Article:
Nickelodeon is heading south of the border to implement the next phase in its plan to become the global channel for children.
Nickelodeon Latin America will debut in 20 countries in this quarter. At press time, no official launch date had been set.
Latin America marks the fourth international market that the number one U.S. children’s network will enter on a full-time basis. Nickelodeon also operates in the United Kingdom, Germany and Australia, and is seen in over 70 countries via channel blocks and independent program sales.
The new channel’s programming will consist of shows from the Nickelodeon library, series purchased from Nelvana and Cinar, and local acquisitions. The Nelvana acquisitions include Babar and Rupert, as well as first-run rights to shows such as Blazing Dragons and Secret Life of Toys. From Montreal-based Cinar comes Are You Afraid of the Dark?, Space Cases and The Busy World of Richard Scarry. Regionally, it has purchased two series from Brazil’s TV Cultura, Castelo Ra-Tim-Bum and Urbanoides.
Acquiring new original, locally produced programs remains a long-range goal, according to Taran Swan, launch director, Nickelodeon Latin America. ‘We think it’s best to launch the channel, and then form relationships with local producers to make local programs later as the venture gets going,’ she says.
The network took a major step toward securing regional distribution when it announced a strategic alliance last September with Argentina-based Artear to distribute the channel to over 800,000 subscribers on Multicanal in Argentina, as well as in Bolivia, Chile, Paraguay and Uruguay. Further distribution deals across the region are pending.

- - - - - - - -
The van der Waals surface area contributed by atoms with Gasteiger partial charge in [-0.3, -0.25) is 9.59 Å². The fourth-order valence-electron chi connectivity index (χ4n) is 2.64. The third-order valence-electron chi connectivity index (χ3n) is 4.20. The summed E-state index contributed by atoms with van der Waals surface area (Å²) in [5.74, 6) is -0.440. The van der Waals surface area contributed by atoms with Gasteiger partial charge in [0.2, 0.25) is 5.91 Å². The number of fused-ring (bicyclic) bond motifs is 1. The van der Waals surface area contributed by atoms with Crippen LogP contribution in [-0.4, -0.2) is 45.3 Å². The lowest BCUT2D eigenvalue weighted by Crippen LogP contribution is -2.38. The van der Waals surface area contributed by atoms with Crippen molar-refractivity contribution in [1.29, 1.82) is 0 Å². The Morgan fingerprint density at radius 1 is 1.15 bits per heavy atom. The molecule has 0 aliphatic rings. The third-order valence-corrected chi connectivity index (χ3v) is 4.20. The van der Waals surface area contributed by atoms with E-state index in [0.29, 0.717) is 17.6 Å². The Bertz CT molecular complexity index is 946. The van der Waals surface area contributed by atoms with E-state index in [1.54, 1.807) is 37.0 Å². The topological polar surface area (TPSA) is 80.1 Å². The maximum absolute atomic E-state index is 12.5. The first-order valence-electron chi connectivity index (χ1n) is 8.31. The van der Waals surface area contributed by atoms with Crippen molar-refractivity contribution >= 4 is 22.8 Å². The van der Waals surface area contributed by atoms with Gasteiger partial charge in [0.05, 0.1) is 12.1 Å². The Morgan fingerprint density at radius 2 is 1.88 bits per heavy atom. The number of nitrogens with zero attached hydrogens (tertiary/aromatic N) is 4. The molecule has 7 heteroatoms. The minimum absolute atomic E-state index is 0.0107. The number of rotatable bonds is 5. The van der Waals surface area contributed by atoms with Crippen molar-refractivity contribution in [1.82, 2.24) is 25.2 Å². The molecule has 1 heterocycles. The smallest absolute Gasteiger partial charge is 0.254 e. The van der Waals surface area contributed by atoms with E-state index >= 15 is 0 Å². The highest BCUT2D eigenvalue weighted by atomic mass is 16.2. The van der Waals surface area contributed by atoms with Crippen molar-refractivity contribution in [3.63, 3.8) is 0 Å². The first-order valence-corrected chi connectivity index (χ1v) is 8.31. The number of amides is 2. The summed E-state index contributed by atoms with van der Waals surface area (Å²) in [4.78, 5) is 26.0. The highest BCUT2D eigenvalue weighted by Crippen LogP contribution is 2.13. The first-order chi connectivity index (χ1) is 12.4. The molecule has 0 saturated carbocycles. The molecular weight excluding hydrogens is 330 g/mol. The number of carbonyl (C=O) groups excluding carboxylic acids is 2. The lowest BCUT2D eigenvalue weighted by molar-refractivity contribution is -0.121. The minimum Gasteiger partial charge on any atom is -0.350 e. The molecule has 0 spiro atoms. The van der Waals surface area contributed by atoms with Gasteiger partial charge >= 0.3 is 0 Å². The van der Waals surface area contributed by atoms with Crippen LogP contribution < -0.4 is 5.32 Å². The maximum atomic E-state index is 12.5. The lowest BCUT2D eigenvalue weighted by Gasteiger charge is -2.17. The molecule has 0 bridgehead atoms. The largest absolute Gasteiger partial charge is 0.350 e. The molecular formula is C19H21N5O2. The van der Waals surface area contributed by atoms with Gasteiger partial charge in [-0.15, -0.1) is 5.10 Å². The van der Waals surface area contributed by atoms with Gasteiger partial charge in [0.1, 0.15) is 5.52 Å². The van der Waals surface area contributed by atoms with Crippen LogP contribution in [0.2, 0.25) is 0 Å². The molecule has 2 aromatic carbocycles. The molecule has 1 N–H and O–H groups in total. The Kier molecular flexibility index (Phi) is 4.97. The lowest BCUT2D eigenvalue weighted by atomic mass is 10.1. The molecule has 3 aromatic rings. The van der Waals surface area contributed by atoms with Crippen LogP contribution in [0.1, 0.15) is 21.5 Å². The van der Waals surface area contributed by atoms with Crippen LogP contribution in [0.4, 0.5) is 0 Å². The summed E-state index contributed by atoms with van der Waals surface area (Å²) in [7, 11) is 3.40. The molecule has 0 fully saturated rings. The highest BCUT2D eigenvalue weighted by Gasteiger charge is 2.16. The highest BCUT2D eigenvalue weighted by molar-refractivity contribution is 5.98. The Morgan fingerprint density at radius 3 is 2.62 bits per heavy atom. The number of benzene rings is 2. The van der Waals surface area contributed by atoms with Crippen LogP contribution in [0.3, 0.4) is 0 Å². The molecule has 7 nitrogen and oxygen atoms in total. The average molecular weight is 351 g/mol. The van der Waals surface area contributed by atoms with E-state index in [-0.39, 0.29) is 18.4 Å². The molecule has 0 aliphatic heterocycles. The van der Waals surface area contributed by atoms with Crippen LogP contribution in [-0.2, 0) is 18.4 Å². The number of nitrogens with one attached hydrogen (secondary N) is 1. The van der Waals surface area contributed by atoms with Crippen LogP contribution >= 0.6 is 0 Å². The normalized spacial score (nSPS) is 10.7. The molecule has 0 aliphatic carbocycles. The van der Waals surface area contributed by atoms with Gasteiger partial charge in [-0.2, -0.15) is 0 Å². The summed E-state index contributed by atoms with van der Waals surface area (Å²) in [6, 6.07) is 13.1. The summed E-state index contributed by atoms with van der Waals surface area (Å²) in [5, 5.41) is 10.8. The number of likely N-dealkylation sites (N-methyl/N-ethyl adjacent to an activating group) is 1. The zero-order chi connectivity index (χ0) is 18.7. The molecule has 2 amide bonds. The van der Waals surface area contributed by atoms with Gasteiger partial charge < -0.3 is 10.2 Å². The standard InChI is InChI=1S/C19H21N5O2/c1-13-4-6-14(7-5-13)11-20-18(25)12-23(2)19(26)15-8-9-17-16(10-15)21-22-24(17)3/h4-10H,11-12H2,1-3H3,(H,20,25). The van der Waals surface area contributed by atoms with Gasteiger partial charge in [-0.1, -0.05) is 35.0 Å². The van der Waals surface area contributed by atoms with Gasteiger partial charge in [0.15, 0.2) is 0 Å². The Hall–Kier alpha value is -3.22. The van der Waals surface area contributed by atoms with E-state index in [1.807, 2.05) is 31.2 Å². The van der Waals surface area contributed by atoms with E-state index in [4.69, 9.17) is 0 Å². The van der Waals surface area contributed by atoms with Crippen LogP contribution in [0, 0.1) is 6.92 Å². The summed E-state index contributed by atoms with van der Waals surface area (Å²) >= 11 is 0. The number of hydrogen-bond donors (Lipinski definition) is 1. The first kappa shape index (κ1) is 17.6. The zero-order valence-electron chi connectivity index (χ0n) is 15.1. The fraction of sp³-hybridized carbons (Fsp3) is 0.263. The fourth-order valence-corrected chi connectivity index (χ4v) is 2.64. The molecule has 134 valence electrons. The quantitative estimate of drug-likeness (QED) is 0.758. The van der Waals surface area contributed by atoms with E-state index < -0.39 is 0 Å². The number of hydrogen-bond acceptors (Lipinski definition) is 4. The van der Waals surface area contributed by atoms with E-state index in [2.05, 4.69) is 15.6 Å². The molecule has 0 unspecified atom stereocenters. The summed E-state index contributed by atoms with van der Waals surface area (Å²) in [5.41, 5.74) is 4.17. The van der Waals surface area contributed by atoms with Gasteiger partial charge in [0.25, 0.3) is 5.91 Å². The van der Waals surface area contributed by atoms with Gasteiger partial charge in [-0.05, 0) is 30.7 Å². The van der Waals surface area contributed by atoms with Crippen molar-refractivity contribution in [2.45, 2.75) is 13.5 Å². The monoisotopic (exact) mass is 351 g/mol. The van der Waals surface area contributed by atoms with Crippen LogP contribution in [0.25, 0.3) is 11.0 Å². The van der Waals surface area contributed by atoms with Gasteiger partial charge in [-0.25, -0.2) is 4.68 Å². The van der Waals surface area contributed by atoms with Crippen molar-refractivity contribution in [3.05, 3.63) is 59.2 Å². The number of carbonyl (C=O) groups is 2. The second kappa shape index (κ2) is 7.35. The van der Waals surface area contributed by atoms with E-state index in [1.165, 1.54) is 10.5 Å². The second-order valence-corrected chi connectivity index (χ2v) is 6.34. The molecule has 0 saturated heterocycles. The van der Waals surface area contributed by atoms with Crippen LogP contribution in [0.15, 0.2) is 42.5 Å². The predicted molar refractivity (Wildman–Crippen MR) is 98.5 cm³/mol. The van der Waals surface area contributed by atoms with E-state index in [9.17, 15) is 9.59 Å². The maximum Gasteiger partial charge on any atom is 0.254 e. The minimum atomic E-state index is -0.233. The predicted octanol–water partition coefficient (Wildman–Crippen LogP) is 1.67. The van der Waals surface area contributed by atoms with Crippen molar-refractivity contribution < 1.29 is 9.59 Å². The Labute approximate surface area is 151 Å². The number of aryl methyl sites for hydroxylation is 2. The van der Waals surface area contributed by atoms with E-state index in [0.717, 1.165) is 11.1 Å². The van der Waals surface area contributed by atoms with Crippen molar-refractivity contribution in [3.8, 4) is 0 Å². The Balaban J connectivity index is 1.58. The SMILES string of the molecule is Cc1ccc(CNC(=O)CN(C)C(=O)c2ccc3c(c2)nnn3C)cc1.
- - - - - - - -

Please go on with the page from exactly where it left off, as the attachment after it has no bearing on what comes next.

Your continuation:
‘Latin America is a very popular market to go into, especially for the international programmers,’ says Swan. ‘The distribution capacity is going away pretty quickly. It’s still a good time for us to come in because there’s still room on the cable systems.’
Cartoon Network is the only other children’s channel currently transmitted to Latin America, although Fox has plans to enter the region. Several local children’s channels service Argentina and Mexico.
As with its U.S. and European-based networks, Nickelodeon hopes to become involved and integrated with its kid audience through programming, promotions and contests. Swan admits that Latin America poses a bigger challenge than previous international launches due to its geographic expanse and the number of countries and cultures involved. She adds that the network is committed to rising to that challenge.
Nickelodeon has yet to name an executive to head the Latin American network once it is up and running. The executive will report to Jon Miller, managing director of Nickelodeon International.
Beyond Latin America, Nickelodeon is considering continued expansion into Europe as well as Asia.